In Iraqi town, residents blame attacks on U.S. troop presence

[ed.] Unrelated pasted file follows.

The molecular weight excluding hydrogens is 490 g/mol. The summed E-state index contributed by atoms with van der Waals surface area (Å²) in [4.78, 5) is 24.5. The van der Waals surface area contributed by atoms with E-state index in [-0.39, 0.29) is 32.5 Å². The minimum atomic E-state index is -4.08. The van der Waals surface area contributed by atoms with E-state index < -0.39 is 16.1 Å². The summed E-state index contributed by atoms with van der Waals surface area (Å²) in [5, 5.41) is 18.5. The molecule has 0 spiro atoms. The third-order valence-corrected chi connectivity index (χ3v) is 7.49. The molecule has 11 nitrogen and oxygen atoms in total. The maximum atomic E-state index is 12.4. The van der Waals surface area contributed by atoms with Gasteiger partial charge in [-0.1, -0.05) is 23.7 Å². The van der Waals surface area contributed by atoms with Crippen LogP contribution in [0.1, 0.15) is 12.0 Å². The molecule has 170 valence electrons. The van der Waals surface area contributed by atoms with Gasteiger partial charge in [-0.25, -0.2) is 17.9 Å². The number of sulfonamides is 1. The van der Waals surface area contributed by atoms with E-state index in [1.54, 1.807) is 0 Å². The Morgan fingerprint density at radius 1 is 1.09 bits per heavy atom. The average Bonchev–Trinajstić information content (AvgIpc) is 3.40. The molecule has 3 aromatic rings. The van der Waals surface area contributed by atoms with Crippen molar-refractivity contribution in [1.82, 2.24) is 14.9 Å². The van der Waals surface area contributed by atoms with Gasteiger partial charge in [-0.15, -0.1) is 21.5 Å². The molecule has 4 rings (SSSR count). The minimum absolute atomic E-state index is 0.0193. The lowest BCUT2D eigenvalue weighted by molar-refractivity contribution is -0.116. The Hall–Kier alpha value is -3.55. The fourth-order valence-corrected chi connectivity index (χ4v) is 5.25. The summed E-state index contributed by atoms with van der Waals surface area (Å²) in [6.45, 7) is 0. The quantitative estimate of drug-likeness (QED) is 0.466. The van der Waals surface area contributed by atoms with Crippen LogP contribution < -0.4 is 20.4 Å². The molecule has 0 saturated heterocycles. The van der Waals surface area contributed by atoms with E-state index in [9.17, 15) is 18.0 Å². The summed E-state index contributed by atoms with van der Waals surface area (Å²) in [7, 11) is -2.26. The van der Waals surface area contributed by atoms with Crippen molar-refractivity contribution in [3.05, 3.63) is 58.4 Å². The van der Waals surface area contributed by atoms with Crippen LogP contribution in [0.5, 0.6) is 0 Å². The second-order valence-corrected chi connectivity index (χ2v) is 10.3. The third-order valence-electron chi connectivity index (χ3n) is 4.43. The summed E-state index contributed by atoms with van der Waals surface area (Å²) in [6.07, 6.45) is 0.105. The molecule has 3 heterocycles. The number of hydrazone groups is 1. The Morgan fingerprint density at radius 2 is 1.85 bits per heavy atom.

HIT, Iraq – Lt. Col. Thomas Graves wasn’t expecting trouble as his convoy rolled toward this embattled Euphrates River town at midday recently, on a mission to monitor Friday prayers at mosques.Local officials had assured Graves, the top U.S. commander in the area, that Hit was “going through a period of peace and quiet,” he said shortly before leaving his camp.But just as Graves reached the edge of town, the road in front of his Humvee exploded in a cloud of dust and debris. An insurgent hiding in a nearby palm grove had detonated two buried artillery rounds, narrowly missing the colonel.”Welcome to Hit! It’s a peaceful little town – sorta,” Graves told a reporter traveling with him.So it goes here in western Iraq’s Anbar province, a center of Sunni resistance. In Hit, U.S. forces and their Iraqi counterparts are the target of most of the two dozen attacks – road bombs, shootings and mortar fire – each week. Residents are quick to argue that the American presence incites those attacks, and they blame the U.S. military rather than insurgents for turning their town into a combat zone. The Americans should pull out, they say, and let them solve their own problems.Increasingly, the U.S. military seems eager to oblige.While senior U.S. commanders have indicated that troops will be required to stay longer in Anbar than elsewhere in Iraq, they have already begun cutting back forces in some smaller, less strategic towns along the Euphrates. In Hit, Graves’ Army battalion replaced a much bigger Marine contingent; U.S. troops have been ordered recently to leave other regions in western Anbar to reinforce Baghdad.”We want the same thing. I want to go home to my wife,” Graves, of Killeen, Texas, said he told Hit officials when his unit, the 1st Battalion, 36th Infantry Regiment, 1st Armored Division, arrived here in February. The goal, Graves said, is for U.S. forces to leave Hit proper and patrol only the main highway passing by the town.Another U.S. officer put it more bluntly: “Nobody wants us here, so why are we here? That’s the big question,” said Maj. Brent E. Lilly. Lilly leads a Marine civil affairs team that has disbursed many thousands of dollars for damage claims and projects in Hit, but is still mortared almost daily. “If we leave, all the attacks would stop, because we’d be gone.”Lying 35 miles upriver from Anbar’s capital of Ramadi, Hit is an ancient city known for its tar deposits and relatively educated population. But more than two years of warfare have dragged the town of 40,000 people back to the pre-industrial age.All phone systems in Hit have been destroyed. The war has shut down industry, so at least 50 percent of the people are jobless and a quarter live in poverty. The town’s bank holds no money. Fuel is scarce, and most of what is available is sold by insurgents at black-market prices, according to U.S. and Iraqi officials. The police disbanded more than a year ago and Hit still has no officers on the job, although a new force is in training.Conditions in the city are so bad that Hit’s mayor recently asked the U.S. military to send him to Abu Ghraib prison – “just for the summer,” he told one U.S. officer, who spoke on condition of anonymity because of the sensitivity of the topic. “You have air conditioning, three meals a day, soccer balls. Abu Ghraib is a nice place,” the mayor said, according to the U.S. officer.Asked about Hit, market dwellers vented frustration with the U.S. military. “The problem is with the Americans. They only bring problems,” said watermelon vendor Sefuab Ganiydum, 35. “Closing the bridge, the curfew, the hospital. It’s better for U.S. forces to leave the city,” he said. Pregnant women and other patients must cross the bridge to the hospital in wooden carts, he complained. At night, many are afraid they’ll be shot if they go.”Even the dead are taken by wheelbarrow,” added Mohammed Hussein, 30, at his cucumber stall.Akram Mushaan, 45, said the war has hurt business, as customers are few and many can’t afford to pay. Rather than let his melons spoil, he gives them away, he said, flipping through a book filled with IOUs.”What did we do to have all this suffering?” asked Ramsey Abdullah Hindi, 60, sitting outside a tea shop. Ignoring U.S. troops within earshot, he said Iraqis were justified to attack them. “They have a right to fight against the Americans because of their religion and the bad treatment. We will stand until the last,” he said somberly.1st Lt. Joshua Buchanan pressed on with the patrol, all too familiar with the gripes. “Everything’s our fault. I understand that,” he said.Lilly and other U.S. officers said they were increasingly persuaded that U.S. forces could withdraw outside the city with little military impact, even with only a rudimentary local government and Iraqi security force in Hit. While the Iraqi army contingent in Hit has shrunk to about 400 men, 60 percent of its strength, police officers recruited from outlying tribes are undergoing training.”If we do leave, the city will be a lot better and they’ll build it a lot better,” Lilly said.Lilly and other U.S. officers said they were increasingly persuaded that U.S. forces could withdraw outside the city with little military impact, even with only a rudimentary local government and Iraqi security force in Hit. While the Iraqi army contingent in Hit has shrunk to about 400 men, 60 percent of its strength, police officers recruited from outlying tribes are undergoing training.”If we do leave, the city will be a lot better and they’ll build it a lot better,” Lilly said.Pulling out U.S. forces would also mean reopening the Hit bridge to civilian traffic. American troops have held the bridge for more than a year since insurgents attacked it with a car bomb. “We don’t really gain anything from it,” said Maj. Michael Fadden, of Dayton, Ohio, the battalion’s operations officer.Added another U.S. officer, “If the insurgents want to blow up the bridge, damn it, let them!”